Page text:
We are given the opportunity to make something out of ourselves. You can be born into poverty, take advantage of the public education system, work hard, apply for scholarships, go to college, and become successful in whatever you aspire to be. This is the American Dream. We are given an opportunity to excel here, you just have to take it and work hard. So awesome!
#3 Safety And Security
Americans can feel pretty secure in the fact that no one is going to drop a bomb on their house while they are sleeping or gun them down on their way to work. In many countries around the world, people live in a constant state of fear and tension, not knowing what dangers the day may hold. That is something that is not even on the radar of most Americans as they perform their daily routines. In fact, there have been no battles fought on American soil since WWII. While the threat of terrorism has increased and we have seen some tragedy in the U.S., we can feel confident, knowing we are being protected and kept safe.
Some neighborhoods are safer than others, but most of us can go to sleep at night knowing we will wake up in the same atmosphere the next day. We have police officers to help establish law and emergency responders to help save lives when there is crime. We have troops that fight for our safety and freedom everyday... this is something to be so thankful for.
God bless the people that helped establish the idea of free public education. They made sure that future generations were to have access to free public education to help brighten young minds. We are fortunate to live in a country that encourages and requires all children to attend school. Not only boys, but girls, too. Approximately 130 million girls in this world are denied the opportunity to receive an education. Here in America, during our high school years, students are encouraged by their teachers to look at options for college. Educators see potential in children, and help nudge students in succeeding in future endeavors. In some regions of the world, school is a luxury and is very unheard of, and expensive. We live in a country that believes in the value of education. A lot of children in the United States dread going to school and take it for granted. In other countries, children would love the opportunity to learn.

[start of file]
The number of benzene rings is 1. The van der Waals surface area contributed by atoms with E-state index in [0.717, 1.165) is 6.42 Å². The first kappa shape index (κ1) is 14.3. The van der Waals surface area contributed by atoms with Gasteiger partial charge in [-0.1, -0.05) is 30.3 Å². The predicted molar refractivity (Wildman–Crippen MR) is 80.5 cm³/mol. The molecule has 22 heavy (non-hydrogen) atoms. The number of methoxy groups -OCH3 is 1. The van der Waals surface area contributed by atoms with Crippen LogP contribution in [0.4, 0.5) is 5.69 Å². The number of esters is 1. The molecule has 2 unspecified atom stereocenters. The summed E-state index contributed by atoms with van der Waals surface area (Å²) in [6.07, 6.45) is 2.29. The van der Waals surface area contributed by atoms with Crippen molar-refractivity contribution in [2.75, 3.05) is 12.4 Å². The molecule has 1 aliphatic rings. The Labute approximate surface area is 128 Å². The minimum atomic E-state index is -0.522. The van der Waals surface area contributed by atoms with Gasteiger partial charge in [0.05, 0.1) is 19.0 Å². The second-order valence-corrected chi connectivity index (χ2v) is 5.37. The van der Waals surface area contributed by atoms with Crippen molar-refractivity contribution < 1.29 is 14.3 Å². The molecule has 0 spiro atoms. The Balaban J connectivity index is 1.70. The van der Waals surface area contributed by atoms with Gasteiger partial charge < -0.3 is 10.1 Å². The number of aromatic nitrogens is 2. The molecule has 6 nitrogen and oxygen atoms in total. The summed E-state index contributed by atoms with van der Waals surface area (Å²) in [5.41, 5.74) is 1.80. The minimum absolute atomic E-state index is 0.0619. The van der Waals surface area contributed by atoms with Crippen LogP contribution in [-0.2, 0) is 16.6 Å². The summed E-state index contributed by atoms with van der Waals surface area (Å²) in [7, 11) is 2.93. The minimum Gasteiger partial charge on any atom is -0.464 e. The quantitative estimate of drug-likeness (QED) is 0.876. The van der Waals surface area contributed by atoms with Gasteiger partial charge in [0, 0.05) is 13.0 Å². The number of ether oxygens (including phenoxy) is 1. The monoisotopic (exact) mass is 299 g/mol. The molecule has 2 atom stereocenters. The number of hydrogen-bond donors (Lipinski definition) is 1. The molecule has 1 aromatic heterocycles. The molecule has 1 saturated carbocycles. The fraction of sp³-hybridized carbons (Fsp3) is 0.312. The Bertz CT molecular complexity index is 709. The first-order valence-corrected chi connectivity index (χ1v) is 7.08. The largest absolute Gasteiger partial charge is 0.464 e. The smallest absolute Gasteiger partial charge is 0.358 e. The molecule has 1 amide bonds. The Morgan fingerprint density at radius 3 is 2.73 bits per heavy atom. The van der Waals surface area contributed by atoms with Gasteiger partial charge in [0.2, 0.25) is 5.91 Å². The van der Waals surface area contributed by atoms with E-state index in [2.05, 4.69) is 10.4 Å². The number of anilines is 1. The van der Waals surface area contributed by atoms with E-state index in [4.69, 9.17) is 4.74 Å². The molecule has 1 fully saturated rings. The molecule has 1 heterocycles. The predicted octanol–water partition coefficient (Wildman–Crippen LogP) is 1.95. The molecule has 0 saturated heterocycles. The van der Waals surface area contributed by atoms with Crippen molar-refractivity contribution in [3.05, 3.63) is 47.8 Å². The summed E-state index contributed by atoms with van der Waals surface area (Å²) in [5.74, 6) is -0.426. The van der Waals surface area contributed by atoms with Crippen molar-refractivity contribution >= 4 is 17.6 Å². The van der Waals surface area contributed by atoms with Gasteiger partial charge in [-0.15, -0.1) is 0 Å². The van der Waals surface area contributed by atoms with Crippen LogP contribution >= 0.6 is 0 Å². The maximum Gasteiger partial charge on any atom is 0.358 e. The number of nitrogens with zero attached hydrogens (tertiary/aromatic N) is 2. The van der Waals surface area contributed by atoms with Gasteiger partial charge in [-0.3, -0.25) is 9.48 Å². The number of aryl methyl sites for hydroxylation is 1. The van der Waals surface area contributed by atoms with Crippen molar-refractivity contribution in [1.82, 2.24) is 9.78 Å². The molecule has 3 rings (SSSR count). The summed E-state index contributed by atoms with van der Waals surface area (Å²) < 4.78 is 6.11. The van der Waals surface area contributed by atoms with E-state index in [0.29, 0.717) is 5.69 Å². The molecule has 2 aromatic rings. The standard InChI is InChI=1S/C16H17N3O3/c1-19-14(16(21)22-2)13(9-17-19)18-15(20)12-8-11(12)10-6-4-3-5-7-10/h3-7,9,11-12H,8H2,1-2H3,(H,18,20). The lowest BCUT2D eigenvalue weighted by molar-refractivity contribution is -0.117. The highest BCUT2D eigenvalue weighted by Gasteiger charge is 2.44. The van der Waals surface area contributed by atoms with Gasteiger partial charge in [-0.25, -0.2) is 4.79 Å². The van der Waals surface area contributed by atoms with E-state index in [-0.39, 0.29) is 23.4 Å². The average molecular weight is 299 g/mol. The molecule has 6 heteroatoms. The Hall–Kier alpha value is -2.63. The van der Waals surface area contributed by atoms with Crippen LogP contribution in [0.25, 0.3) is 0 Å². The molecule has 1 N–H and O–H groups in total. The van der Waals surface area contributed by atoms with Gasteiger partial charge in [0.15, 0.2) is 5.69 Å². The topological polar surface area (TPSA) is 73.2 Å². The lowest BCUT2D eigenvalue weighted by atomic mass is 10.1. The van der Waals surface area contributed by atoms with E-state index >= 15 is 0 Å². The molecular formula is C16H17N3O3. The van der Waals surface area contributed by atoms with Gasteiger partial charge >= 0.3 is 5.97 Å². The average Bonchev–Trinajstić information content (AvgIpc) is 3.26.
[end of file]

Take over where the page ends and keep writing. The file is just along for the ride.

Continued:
We have access to so much technology, and we use it in so many areas of our lives, whether it’s going to the movies, looking up the answer to that question we and our friends have been debating, or conversing with a loved one who is half a world away. We have cameras and computers that collect our memories for us, medical advances that add years to our lives, and rocket ships that propel people and instruments into space so they can tell us more about life beyond our own planet. While many other countries also have these technologies, Americans have access to them and use them at a rate not often seen in the rest of the world, not to mention the speed and service...
Therefore, because all of this and much more, we are thankful and grateful for the opportunity of living in the US and being able to raise our kids in this prosperous and rich environment. Perhaps many will think that this is far from perfect, but it works for us, and we choose to see the good it brings for us. We are very positive about the future and we are sure that God will continue to bless America!